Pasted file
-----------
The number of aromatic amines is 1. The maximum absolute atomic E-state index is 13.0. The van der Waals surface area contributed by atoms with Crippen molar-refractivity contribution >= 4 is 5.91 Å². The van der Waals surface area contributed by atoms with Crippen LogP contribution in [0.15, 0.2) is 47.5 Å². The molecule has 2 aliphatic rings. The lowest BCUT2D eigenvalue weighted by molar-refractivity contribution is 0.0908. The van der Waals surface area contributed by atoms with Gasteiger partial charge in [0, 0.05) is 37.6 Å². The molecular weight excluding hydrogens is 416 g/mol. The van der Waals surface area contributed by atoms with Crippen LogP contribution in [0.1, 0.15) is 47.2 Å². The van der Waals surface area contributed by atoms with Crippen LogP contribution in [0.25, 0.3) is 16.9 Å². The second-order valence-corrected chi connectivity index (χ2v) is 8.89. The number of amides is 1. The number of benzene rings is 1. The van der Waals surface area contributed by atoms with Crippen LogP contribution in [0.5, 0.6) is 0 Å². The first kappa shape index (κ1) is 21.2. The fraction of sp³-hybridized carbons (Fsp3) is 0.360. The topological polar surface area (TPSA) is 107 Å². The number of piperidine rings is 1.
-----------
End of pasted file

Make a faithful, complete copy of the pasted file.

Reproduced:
The number of aromatic amines is 1. The maximum absolute atomic E-state index is 13.0. The van der Waals surface area contributed by atoms with Crippen molar-refractivity contribution >= 4 is 5.91 Å². The van der Waals surface area contributed by atoms with Crippen LogP contribution in [0.15, 0.2) is 47.5 Å². The molecule has 2 aliphatic rings. The lowest BCUT2D eigenvalue weighted by molar-refractivity contribution is 0.0908. The van der Waals surface area contributed by atoms with Gasteiger partial charge in [0, 0.05) is 37.6 Å². The molecular weight excluding hydrogens is 416 g/mol. The van der Waals surface area contributed by atoms with Crippen LogP contribution in [0.1, 0.15) is 47.2 Å². The van der Waals surface area contributed by atoms with Crippen LogP contribution in [0.25, 0.3) is 16.9 Å². The second-order valence-corrected chi connectivity index (χ2v) is 8.89. The number of amides is 1. The number of benzene rings is 1. The van der Waals surface area contributed by atoms with Crippen LogP contribution in [0.5, 0.6) is 0 Å². The first kappa shape index (κ1) is 21.2. The fraction of sp³-hybridized carbons (Fsp3) is 0.360. The topological polar surface area (TPSA) is 107 Å². The number of piperidine rings is 1.